Now that you know how easy it is to keep an eye on the life of your 2 stroke engine is, you need to decide which tool is best for you. If you’re just looking for a good compression tester that will get the job done without spending a lot of money then this is the one for you (Amazon).
Otherwise, if you’re a mechanic then I recommend getting a high quality tester kit (Amazon) if you plan on using it for many years to come.
How To Fix Low Compression On A 2 stroke Dirt Bike
The main reason for low compression in a 2 stroke dirt bike engine is a worn top-end. A general top-end rebuild on a dirt bike is replacing the piston and/or just the piston rings(s).
However, the cylinder may need to be re-honed or re-plated if it is worn out of spec or has physical scratches on it. A 4 stroke top-end rebuild may include new valves and valve seals, as well as a new timing chain for maximum reliability.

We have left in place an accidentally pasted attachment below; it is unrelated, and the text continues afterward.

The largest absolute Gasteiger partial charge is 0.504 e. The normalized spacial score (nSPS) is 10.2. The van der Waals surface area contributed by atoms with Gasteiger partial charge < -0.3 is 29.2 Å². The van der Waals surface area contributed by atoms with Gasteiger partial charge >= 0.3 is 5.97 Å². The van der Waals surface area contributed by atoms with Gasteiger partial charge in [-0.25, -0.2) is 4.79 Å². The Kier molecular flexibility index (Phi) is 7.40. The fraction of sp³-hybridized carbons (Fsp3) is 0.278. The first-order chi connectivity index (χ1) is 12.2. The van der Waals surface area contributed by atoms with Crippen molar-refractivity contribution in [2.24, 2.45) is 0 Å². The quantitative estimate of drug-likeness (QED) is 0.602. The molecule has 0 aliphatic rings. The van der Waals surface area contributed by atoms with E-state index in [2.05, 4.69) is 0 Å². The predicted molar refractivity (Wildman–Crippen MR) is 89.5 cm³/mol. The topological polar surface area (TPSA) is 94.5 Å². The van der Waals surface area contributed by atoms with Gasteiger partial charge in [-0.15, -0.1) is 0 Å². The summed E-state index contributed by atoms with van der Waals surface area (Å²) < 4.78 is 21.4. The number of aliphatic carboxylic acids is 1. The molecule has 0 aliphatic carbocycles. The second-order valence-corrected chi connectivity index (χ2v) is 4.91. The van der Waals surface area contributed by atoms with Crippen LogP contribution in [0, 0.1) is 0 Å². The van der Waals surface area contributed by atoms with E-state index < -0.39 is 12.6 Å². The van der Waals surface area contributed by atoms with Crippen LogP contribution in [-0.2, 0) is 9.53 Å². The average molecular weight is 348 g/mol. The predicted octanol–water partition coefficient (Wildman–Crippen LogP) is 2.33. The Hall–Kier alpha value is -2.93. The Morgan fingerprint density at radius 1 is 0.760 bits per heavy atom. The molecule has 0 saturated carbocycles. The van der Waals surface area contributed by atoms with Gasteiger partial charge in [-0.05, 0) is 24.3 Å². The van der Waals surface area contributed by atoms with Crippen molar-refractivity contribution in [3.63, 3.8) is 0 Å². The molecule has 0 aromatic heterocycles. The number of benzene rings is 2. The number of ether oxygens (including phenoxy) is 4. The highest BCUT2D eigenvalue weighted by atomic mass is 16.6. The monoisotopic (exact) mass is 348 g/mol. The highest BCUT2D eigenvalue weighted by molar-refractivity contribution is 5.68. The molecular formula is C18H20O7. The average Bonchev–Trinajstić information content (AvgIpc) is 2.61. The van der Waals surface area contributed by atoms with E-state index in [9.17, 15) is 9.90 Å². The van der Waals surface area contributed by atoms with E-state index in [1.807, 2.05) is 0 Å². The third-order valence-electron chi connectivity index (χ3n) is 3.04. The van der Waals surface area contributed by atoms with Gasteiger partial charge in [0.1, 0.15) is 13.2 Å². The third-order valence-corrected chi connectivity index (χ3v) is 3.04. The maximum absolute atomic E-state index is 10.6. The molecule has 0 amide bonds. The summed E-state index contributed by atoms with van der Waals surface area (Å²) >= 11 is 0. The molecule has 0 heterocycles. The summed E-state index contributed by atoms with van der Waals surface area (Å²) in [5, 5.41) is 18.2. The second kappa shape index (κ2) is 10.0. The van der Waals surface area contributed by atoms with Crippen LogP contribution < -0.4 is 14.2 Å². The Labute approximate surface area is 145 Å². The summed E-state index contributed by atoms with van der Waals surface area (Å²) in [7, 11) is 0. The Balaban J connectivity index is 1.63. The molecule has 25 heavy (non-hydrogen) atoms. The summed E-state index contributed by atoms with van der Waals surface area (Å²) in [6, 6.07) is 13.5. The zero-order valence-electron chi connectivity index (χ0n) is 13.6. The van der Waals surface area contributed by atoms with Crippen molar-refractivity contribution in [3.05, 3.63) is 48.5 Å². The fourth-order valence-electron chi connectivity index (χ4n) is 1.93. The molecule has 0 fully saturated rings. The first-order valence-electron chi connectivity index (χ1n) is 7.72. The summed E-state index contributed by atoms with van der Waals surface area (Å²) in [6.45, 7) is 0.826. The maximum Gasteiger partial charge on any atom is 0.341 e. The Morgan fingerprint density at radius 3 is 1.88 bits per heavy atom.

Is rebuilding a 2 stroke top end hard? How much does it cost? Learn how to rebuild your 2 stroke here.
How to fix low compression on a 4 stroke dirt bike
Depending on what’s causing the low compression, there may need to be more parts replaced if you have a 4 stroke dirt bike engine.
The most likely ways to fix low compression on a 4 stroke dirt bike are:
- New piston rings
- New piston & rings
- Complete new cylinder and piston
- New valves
How to prevent a major engine failure
If you’ve ever had your bike die on you or not start while riding then you know how much of a pain it is to push it back to the nearest road or campsite. There are a few common mistakes that cause a dirt bike to blow up, but I want to give you a free guide so that you can help prevent that from happening – click here to learn how to prevent a catastrophic failure.